Deadshirt Is Listening… Bringing you a rundown of our staff and guest contributors’ favorite new tracks released in the past week after they’ve had the weekend to blast them in their cars, in a club, alone in their rooms, etc.
Julian Ames is in the comfort zone with…
Happy Damage EP
This time three years ago I was dreading my impending move to Miami, Florida, for grad school. Besides the obvious leaving all my friends and family in the New York/New Jersey area, I was also leaving behind a music scene that I was comfortable in. I was very much a rock kid and accustomed to being a stone’s throw away from the New Brunswick basement scene, Asbury Park, and both New York and Philly markets to get my fix; but Miami is very much an electronic music kind of town, and I was worried there would be nothing for me (of course in any major American city you can find pretty much any kind of music if you look hard enough, but how was I supposed to know that back then?). I was able to adapt and expand my taste and was turned on to a bunch of new music, but I thank God for the Jacuzzi Boys for giving me something familiar to come back to.
Jacuzzi Boys play the kind of lo-fi garage rock you might expect from the likes of King Tuff, Black Lips, or Jay Reatard; their new song, “Happy Damage,” is fun, high-octane rock and roll—the kind of music that does the opposite of soothe. It’s impossible to listen to this song without bobbing your head, bouncing in your seat or jumping up and down as the band plays this song about going crazy; it’s okay though, because like the incredibly catchy chorus says, “I dig happy damage.” The band’s last album (self-titled) found them experimenting with their sound, and the result was a significantly less catchy or memorable album, so it’s great to hear them going back to a classic sound. Look out for the Happy Damage EP this fall.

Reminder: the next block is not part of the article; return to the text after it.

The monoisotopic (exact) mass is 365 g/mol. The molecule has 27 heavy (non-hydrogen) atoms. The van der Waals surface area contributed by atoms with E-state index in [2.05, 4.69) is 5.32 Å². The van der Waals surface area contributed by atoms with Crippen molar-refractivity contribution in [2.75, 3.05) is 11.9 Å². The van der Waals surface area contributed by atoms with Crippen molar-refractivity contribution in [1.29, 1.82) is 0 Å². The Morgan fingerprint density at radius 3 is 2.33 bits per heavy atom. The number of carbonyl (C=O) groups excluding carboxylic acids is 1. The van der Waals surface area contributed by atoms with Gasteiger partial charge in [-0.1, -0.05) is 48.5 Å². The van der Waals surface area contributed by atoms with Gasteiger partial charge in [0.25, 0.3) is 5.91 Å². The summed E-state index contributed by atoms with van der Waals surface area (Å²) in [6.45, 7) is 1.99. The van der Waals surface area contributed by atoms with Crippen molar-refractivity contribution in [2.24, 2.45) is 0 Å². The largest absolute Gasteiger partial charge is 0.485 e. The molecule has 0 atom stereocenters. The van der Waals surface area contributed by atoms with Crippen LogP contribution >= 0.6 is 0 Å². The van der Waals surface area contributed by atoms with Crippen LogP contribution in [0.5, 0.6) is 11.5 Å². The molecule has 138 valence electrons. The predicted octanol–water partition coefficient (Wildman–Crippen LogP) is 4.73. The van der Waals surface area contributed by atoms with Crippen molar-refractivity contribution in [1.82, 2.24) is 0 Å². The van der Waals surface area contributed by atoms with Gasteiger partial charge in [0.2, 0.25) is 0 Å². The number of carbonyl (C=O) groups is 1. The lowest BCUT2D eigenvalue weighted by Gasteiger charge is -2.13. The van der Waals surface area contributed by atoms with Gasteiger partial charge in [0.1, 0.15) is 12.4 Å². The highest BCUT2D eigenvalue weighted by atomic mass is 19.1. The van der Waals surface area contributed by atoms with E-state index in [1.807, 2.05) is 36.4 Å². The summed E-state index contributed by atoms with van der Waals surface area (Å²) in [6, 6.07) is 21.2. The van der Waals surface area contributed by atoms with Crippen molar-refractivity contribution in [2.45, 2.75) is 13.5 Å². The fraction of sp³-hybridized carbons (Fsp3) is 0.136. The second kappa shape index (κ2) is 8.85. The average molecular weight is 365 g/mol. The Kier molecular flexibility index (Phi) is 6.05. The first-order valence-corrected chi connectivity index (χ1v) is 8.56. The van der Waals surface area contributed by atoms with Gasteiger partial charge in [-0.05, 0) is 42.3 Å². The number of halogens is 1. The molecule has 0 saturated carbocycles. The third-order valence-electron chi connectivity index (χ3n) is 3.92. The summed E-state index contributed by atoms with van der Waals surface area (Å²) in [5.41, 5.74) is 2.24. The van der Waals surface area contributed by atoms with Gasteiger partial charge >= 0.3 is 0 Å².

“Leave A Trace”
Every Open Eye
Speaking of music I got into when I was in Miami, synthpop stars CHVRCHES are back at it. The band is gearing up for the release of their sophomore album, Every Open Eye, on September 25th, and this week gave us a little taste in the form of “Leave A Trace.” The song has all the hallmarks of a CHVRCHES song: impeccable production; a catchy, anthemic melody; and Lauren Mayberry’s Scottish accent peeking through. As much as I love CHVRCHES, I can’t shake the feeling that this song is lacking something, It’s not as dynamic as the songs that made The Bones Of What You Believe great, or even “Dead Air,” the band’s contribution to last fall’s Hunger Games: Mockingjay soundtrack. Perhaps I’m wrong, the song will grow on me, and it’ll be my absolute favorite in a couple months; either way, to me, a CHVRCHES song is a lot like pizza, even when it’s bad pizza, it’s still good. With that in mind, I am still very optimistic about Every Open Eye.